"I think everyone here has a really positive attitude, and that promotes success," she said. "People here like to see other people succeed as well as themselves."

Smith said she has learned much from the variety of research she has done across the private and public sectors. She advises scientists of all experience levels to be adaptable to use the resources available and remain flexible about your science strategy. You might be passionate about following one path, she said, but you need to be ready to take onboard new information that helps you go in a better direction, as some of the most fascinating results are found there.

"I think it's exciting not knowing what's going to happen next," Smith said. "Every day is different. I find it really energizing and it keeps me motivated."

Smith looks forward to the new insights that will be gained from the NanoSIMS as it nears the end of the commissioning phase and prepares for its first research projects later this year. The instrument procurement and installation came together as the result of a team, and Smith predicts that others will want to cooperate in the future to complement their research with the analytical power of the NanoSIMS.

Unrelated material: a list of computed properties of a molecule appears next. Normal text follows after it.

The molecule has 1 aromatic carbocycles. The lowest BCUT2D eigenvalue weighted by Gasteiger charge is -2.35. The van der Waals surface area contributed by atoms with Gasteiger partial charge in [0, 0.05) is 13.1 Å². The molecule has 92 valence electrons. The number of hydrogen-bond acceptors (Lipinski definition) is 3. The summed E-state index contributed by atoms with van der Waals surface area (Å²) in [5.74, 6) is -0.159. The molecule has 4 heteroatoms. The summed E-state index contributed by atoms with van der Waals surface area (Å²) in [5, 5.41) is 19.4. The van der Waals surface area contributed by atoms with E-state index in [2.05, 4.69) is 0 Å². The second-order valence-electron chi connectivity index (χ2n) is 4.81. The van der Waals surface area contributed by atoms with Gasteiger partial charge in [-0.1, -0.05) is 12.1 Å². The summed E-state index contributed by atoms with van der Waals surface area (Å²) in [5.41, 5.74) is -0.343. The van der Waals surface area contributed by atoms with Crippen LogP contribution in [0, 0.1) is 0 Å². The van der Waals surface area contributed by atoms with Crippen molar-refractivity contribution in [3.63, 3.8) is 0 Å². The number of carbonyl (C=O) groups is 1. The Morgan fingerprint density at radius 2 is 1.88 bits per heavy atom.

"Scientific accomplishment is not just one individual moment of discovery, it is the incremental gathering of information," she said. "Then one day, all the numbers come together, and you've found something new and interesting to the community."

"Breakthroughs are made because a lot of people are working on things and sharing information through publications and conferences," Smith said. "I'd just like to inspire others to do good work and share in the excitement of new discoveries."


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Citation: Tackling the toughest questions with NanoSIMS (2018, April 10) retrieved 24 May 2019 from https://phys.org/news/2018-04-tackling-toughest-nanosims.html